BUSINESS

Well, Look Who Suddenly Wants To Avoid The Fiscal Cliff: Seven And A Half Things To Know

11/09/2012 07:23 am ET

Mark Gongloff is off the newsletter this morning so today's 7.5 Things are brought to you by Jillian Berman.

Thing One: Fiscal Cliff Now A Thing People Care About: The Fiscal Cliff Threat is looming and the politicians that caused it may actually be starting to take notice. Republican Senators Bob Corker and Olympia Snowe at least made it seem like they were serious about getting a deal done, with Snowe even saying the issue could “trigger a global financial crisis,” according to The New York Times. Democratic Senator Chuck Schumer also acted like he might consider playing nice with Republican House Speaker John Boehner on the issue, according to the Financial Times, though we won’t hold our breath.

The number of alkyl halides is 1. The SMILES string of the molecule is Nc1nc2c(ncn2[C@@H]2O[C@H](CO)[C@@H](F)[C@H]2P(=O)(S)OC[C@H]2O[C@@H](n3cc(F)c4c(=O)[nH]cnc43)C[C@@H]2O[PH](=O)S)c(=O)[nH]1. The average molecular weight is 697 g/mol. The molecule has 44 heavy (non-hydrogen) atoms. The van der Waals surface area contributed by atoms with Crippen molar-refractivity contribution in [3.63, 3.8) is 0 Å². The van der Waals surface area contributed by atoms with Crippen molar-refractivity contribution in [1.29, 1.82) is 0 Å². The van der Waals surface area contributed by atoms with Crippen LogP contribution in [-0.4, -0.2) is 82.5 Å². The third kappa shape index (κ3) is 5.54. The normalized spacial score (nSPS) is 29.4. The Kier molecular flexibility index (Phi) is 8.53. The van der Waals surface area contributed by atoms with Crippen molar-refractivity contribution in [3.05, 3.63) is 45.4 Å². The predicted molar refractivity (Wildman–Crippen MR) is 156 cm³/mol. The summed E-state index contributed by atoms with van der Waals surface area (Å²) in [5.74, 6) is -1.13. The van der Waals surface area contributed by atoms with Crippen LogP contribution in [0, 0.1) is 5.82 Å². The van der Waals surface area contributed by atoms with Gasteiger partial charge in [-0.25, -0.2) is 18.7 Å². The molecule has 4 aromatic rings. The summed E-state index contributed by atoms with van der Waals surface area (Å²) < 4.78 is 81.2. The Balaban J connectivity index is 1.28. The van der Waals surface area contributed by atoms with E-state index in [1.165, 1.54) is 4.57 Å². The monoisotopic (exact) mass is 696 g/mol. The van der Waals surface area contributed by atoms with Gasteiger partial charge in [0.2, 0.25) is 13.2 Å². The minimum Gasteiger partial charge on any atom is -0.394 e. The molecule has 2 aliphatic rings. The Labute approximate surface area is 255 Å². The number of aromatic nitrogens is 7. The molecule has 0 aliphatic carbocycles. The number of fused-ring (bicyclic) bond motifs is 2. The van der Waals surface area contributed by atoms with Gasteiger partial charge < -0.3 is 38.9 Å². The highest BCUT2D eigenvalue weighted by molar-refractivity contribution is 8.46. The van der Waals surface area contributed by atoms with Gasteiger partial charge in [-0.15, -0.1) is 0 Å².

The urgency is ironic, given that it was Congress’ partisan brinksmanship that got us into this mess in the first place.

And it really seems to be a mess. The Congressional Budget Office offered a doomsday scenario report Thursday afternoon, saying that the combination of trillions of dollars in tax increases and spending cuts could plunge the economy back into recession.

Compounding the issue, is the possibility that the U.S. will run out of time to raise the debt limit before it runs out of room to borrow money, according to the NYT. The combination of the looming fiscal cliff and the uncertainty of the debt ceiling -- which will be part of the fiscal cliff negotiations -- could send financial markets into a panic, as they’re often liable to do over, well, almost anything.